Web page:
Tak­ing a slow boat to …

The Compass - - OPINION - Harold N. Wal­ters — Harold Wal­ters lives Hap­pily Ever Af­ter in Dunville, in the only Cana­dian prov­ince with its own time zone. How cool is that? Reach him at gh­wal­ters663@gmail.com

“Harry, my home-bound honey,” said a fa­mil­iar voice from in­side a haystack of shop­ping bags. “I’ve bought you a sur­prise for …” The rustling of Dear­est Duck emerg­ing from in­side the pook smoth­ered the end of the line.

Set­ting aside my mug of Ten­sion Tamer, I cranked my­self up from my Lay-Z-Boy like a bear ven­tur­ing out af­ter a long hi­ber­na­tion and, like that same bear sur­vey­ing dis­tant moun­tain­ous vis­tas, stretched my neck to … well, to see what I could see.

Shed­ding shop­ping bags like tufts of grass, Dear­est Duck walked to­wards me, her arms out­stretched dis­play­ing what ap­peared to be a small, but vividly colourful, sail.

“Don’t you just love it?” said Dear­est Duck.

By the sound of it, the sail was for me, so I eyed it more closely.

The sail was mostly blue, like a Ja­maican sky. The way Dear­est Duck bran­dished it caused the fronds of its painted palm trees to sway as if a gen­tle trade wind tick­led their bel­lies. A patch high on its left-hand side re­sem­bled a kan­ga­roo’s pouch.

“It’ ll look lovely on you,” said Dear­est Duck. Oh my. The sail was an out­ra­geously gaudy shirt.

“It’s for our trip,” said Dear­est Duck.

“Trip?” I croaked as if my vo­cal chords were caught in a winch.

Men­tion­ing the names of neigh­bours I would never again call friends, Dear­est Duck said, “Max and Maxie had to can­cel, so I’ve made all the ar­range­ments to fill their berths on the cruise.” Oh my. “Come try it on,” said Dear­est Duck, flap­ping the shirt as if wav­ing a tore­ador’s cape.

Obe­di­ently, like a bull af­ter the pic­a­dors have placed their lances, I stag­gered off to drape my portly frame with my brand new hol­i­day shirt. Truly. Some of you know — as does Dear­est Duck, but she pays no heed — I hate to travel. Some of you may even re­call the events of my last co­erced trip to for­eign lands. We had so much dif­fi­culty get­ting past Cus­toms back into the Land of the Maple Leaf that I swore I would never again travel out­side the borders of the True North Strong and Free.

De­ter­mined never no more to roam, I even shred­ded my pass­port. I shred­ded my pass­port! “Sure, I don’t have a pass­port,” I re­minded Dear­est Duck, striv­ing for dis­ap­pointed sin­cer­ity. She grinned, not lov­ingly. “Don’t ask how,” she said, “but, yes, you do.”

I was dis­cov­er­ing shad­owy new depths in Dear­est Duck that caused me to fear she’d dab­bled in far murkier wa­ters than I would have sup­posed. Had she sold her soul — or worse, mine — to Beelze­bub to get me on a cruise ship?

Shortly, I stood on dis­play. The shirt’s tail hung down over my arse to the backs of my knees. I felt as if I was rigged out in the col­lapsed folds of a tent, a hu­mon­gous tent of trop­i­cal blue.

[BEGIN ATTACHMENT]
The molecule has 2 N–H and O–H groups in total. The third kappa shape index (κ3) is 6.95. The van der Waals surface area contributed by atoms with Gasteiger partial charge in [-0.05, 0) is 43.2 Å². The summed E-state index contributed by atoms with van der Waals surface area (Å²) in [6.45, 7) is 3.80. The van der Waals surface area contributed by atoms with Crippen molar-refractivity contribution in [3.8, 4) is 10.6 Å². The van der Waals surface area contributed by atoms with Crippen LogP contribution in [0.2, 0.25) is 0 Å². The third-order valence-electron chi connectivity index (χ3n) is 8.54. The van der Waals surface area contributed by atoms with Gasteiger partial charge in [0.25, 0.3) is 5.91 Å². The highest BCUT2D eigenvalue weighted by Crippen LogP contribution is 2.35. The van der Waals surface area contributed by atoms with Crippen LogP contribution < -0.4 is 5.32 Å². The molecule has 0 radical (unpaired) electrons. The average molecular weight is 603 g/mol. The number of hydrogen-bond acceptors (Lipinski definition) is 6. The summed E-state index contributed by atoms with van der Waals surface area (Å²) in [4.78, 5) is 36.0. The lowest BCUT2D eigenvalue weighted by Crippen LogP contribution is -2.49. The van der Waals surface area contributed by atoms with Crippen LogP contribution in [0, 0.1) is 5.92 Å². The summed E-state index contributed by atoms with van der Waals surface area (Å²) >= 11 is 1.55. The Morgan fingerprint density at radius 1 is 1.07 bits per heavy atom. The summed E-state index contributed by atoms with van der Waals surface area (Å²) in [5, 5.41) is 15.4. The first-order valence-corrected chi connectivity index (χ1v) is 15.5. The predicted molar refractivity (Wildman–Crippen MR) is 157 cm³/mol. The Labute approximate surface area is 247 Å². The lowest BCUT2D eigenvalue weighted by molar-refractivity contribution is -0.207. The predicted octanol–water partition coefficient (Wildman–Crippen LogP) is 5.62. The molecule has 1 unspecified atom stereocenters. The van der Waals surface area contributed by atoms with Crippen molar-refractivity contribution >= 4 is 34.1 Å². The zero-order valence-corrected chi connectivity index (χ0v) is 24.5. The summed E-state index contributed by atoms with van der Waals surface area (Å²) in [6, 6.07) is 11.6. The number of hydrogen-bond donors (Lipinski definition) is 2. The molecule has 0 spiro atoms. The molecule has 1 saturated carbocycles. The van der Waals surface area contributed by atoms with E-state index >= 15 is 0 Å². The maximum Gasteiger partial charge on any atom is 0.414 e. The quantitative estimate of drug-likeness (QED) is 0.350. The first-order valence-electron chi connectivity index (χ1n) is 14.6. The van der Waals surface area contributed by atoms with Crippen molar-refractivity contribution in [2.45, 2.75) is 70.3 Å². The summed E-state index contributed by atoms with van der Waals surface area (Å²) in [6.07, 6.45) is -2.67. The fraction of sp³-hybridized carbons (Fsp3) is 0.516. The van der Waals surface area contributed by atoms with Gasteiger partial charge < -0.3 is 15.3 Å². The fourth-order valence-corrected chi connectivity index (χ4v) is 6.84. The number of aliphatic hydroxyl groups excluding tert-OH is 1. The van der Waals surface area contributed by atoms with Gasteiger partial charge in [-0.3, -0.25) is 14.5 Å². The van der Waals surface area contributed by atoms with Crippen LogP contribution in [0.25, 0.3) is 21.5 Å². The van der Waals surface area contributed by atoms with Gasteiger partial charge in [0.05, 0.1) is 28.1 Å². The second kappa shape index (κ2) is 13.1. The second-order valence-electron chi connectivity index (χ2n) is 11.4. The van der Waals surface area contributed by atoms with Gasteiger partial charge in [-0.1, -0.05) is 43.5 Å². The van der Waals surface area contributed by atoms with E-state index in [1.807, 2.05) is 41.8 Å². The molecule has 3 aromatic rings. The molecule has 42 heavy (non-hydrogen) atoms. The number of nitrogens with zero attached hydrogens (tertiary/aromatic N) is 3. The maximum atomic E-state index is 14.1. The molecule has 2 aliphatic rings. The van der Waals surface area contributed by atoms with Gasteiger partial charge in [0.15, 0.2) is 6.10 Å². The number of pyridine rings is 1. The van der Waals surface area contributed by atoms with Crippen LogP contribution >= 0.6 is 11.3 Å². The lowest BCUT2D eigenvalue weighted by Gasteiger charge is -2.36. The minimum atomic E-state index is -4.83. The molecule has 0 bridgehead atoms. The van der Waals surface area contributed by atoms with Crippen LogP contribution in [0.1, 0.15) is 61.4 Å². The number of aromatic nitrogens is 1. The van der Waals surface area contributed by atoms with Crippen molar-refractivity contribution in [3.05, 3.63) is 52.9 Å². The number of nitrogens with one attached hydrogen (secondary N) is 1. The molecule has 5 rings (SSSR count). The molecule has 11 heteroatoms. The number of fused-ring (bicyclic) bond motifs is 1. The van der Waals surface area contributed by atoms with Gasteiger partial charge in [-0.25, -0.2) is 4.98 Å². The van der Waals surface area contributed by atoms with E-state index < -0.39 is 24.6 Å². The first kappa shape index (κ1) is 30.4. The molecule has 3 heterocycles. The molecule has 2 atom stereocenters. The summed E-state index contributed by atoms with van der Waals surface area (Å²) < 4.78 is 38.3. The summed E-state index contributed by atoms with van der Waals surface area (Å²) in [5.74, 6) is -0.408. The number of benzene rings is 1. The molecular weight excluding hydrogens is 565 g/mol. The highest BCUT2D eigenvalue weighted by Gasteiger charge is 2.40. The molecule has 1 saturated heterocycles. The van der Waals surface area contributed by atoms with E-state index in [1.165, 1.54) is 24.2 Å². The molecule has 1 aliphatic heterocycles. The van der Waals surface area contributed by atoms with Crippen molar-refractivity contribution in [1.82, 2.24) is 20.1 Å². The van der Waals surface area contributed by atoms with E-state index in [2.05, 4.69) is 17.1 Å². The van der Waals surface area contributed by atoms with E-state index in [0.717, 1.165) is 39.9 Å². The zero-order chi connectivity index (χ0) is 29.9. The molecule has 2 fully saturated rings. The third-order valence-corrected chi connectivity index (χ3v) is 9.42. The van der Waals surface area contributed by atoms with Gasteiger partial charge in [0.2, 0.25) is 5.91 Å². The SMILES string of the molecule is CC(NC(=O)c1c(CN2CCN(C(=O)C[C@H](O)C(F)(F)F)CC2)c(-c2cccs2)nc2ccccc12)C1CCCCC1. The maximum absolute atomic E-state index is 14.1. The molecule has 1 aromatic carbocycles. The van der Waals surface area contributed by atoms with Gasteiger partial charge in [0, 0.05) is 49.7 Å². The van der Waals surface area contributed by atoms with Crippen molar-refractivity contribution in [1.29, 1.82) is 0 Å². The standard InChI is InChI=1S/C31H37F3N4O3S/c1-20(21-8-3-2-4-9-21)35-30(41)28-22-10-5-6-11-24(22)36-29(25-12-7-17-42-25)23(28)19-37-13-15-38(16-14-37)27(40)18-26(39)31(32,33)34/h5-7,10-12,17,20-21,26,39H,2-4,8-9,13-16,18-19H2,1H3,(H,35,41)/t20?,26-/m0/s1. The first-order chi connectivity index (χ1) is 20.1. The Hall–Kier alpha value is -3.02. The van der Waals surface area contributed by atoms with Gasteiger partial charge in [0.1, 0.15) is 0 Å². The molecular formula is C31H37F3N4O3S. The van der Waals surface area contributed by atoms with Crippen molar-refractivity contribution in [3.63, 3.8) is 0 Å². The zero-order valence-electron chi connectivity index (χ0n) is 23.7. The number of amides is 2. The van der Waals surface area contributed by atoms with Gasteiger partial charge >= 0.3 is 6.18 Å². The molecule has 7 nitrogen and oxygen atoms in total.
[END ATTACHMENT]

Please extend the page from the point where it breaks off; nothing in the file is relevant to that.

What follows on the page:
“You look lovely,” said Dear­est Duck. I felt other­wise. My trou­bled sense of man­li­ness smol­dered. I re­fused to be a com­plete mil­que­toast. I thought of Wal­ter Mitty but un­like Walt, I brought my fan­tasies to life — kinda.

For sev­eral evenings, while Dear­est Duck rocked and dealt travel brochures onto her lap like play­ing cards, I sat in my Lay-Z-Boy read­ing an old copy of The Po­sei­don Ad­ven­ture I’d found in a box.

“My Duck,” said I. “There are a cou­ple of movies based on this book. Bet they’re on DVD some­where.”

Dear­est Duck glanced at the ti­tle. “Humm,” she said, brows­ing the brochures and point­edly ig­nor­ing me.

Tap­ping the pic­ture of the cap­sized cruise ship on the novel’s cover, I said, “Sure, it’s only a bit over a hun­dred years since the Ti­tanic sank off our coast.” “Humm.” Be­fore I had a chance to men­tion rogue waves, Dear­est Duck forced a brochure be­tween the Po­sei­don’s pages.

“This is the boat we’re go­ing on,” she said, in­di­cat­ing a mon­strous white cruise ship big enough to hold … oh, I don’t know… a cou­ple of thou­sand eas­ily-drowned mor­tals.

“Re­minds me of a bloody big ice­berg,” I said, and huffed.

“Stop pout­ing and knock off your fool­ish­ness,” said Dear­est Duck. “We’re go­ing to have a lovely time.” Life went on apace. Daily, it seemed, Dear­est Duck added to my travel wardrobe. Sev­eral pairs of short pants, gar­ishly match- ing a cou­ple of more shirts sport­ing trop­i­cal themes ap­peared on my side of the closet. San­dals and a floppy hat to pro­tect my naked nog­gin joined the ranks. Swim trunks with ex­tra-long draw strings. Sun­block lotions. Weird rub­ber slip­pers to guard tootsies from st­ingrays — I s’pose — if we went ashore and walked on beaches.

“No, no, no,” I protested each new ad­di­tion.

Dear­est Duck ig­nored me. She re­fused to ac­knowl­edge the book about tidal waves I was read­ing and the books about ship­wrecks piled on an end ta­ble. Life went on an­other pace. And guess what. We’re sail­ing away in the morn­ing.

Thank you for read­ing.

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